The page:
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Thread: Find the minimum value

20170218, 12:19 #1
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Find the minimum value
What is the minimum value of f(x) =  (x  h)² + k   q for each set of positive real numbers h, k, and q?
(A) q (B) k (C) k (D) k  q (E) k  q
While there's a 20% chance of guessing correctly, it's necessary to "explain" your answer.
This was a question on a recent standardized test for high school students.

20170218, 14:17 #2
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Possibly the highschool students had the benefit of mathematical typesetting  unfortunately I find the problem unintelligible as presented...
BATcher
Existence is useful.

20170218, 14:53 #3
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Here's a graphic of f(x) =  (x  h)² + k   q
Clip0001.jpg

20170218, 16:29 #4
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The problem is therefore that I don't have a clue what the vertical bars represent!
And the other problem is that I don't know what
(A) q (B) k (C) k (D) k  q (E) k  q
means...
Perhaps I shouldn't have started this?BATcher
Existence is useful.

20170218, 16:33 #5
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I assume that this is the modulus of the result  see Wikipedia. But like you Batcher I haven't a clue either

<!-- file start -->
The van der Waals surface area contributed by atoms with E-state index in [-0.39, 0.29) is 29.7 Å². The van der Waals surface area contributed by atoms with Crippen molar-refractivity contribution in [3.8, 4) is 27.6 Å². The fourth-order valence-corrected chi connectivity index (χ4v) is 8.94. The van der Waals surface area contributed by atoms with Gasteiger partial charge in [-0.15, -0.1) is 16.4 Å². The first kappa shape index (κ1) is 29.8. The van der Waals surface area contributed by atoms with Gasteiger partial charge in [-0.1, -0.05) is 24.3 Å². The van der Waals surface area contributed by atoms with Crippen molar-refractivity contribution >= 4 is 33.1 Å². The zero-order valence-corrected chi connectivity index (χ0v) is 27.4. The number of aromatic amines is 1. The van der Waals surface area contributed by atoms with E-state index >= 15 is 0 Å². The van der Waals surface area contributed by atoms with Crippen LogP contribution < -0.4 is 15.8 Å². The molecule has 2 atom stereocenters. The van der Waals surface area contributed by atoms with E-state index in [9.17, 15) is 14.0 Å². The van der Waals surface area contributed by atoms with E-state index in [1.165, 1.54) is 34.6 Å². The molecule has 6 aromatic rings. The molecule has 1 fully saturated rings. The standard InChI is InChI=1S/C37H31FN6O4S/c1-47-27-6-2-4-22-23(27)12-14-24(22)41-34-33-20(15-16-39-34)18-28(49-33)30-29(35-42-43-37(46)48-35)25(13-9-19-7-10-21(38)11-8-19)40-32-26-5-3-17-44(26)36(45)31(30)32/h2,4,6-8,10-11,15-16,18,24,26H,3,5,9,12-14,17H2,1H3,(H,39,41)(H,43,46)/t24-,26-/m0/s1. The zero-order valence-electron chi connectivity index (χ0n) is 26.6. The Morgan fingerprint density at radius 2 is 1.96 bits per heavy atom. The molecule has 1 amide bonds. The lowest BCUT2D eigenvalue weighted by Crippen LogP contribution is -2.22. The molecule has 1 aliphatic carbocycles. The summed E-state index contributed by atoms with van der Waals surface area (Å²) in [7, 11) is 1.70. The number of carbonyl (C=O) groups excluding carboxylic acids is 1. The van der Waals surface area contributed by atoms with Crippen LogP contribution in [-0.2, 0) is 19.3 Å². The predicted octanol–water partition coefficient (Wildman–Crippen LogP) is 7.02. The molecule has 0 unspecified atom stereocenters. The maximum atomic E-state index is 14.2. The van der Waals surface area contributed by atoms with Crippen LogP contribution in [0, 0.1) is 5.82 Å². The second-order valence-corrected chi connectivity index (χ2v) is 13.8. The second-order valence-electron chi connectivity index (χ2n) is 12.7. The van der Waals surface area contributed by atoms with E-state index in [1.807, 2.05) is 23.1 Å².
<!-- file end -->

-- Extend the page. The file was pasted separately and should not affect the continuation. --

What do you mean nothing is impossible? I've been doing nothing for years.

20170218, 16:51 #6

20170219, 09:49 #7
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I take the vertical bars to mean "absolute value" (i.e., if the expression inside the vertical bars evaluates to a negative value, multiply it by 1). I'll defer posting my answer.

20170219, 11:00 #8
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The vertical bars mean ABSOLUTE VALUE. That's common mathematical notation.

20170220, 08:09 #9
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To minimize f(x) =  (x  h)² + k   q, try to set x such that taking the absolute value yields the lowest possible value, i.e., zero:
(x  h)² + k = 0,
(x  h)² = k,
(x  h)² = k,
x  h = +/sqrt(k), # "+/" represents "plus or minus"
x = +/sqrt(k) + h,
which is "real" because k is a positive real number.
So, the answer is (A) q.

20170220, 09:53 #10
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20170221, 08:50 #11
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I'm not sure I understand the question, but I believe I showed that the quadratic is zero if and only if x = +/sqrt(k) + h. Therefore, setting x = +/sqrt(k) + h will result in the quadratic's being zero.

20170223, 12:19 #12
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I'm not sure why you need to bother with what x might be: the absolute value part must be +ve, its minimum value must therefore be zero (for whatever x, h or k), and if we take q away from zero the minimum must be q.
What age might these students be?Last edited by mngerhold; 20170223 at 12:22.

20170223, 17:57 #13
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Mngerhold:
Standardized test(s) given to (generally) 11th grade students.
You are correct about your answer and approach. It's actually fairly straightforward.

20170228, 21:37 #14
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The solution is E kq. If x=h then (xh)=0>>0^2=0 >> 0+k  q = [abs val of k ] q = kq which is choice E.
Would you believe this is Algebra 1 ?

20170303, 07:22 #15
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I'm not seeing how setting x to h satisfies the problem of minimizing f(x). As I wrote earlier, that problem seems to require getting the entire expression within the absolute value symbols to equal zero.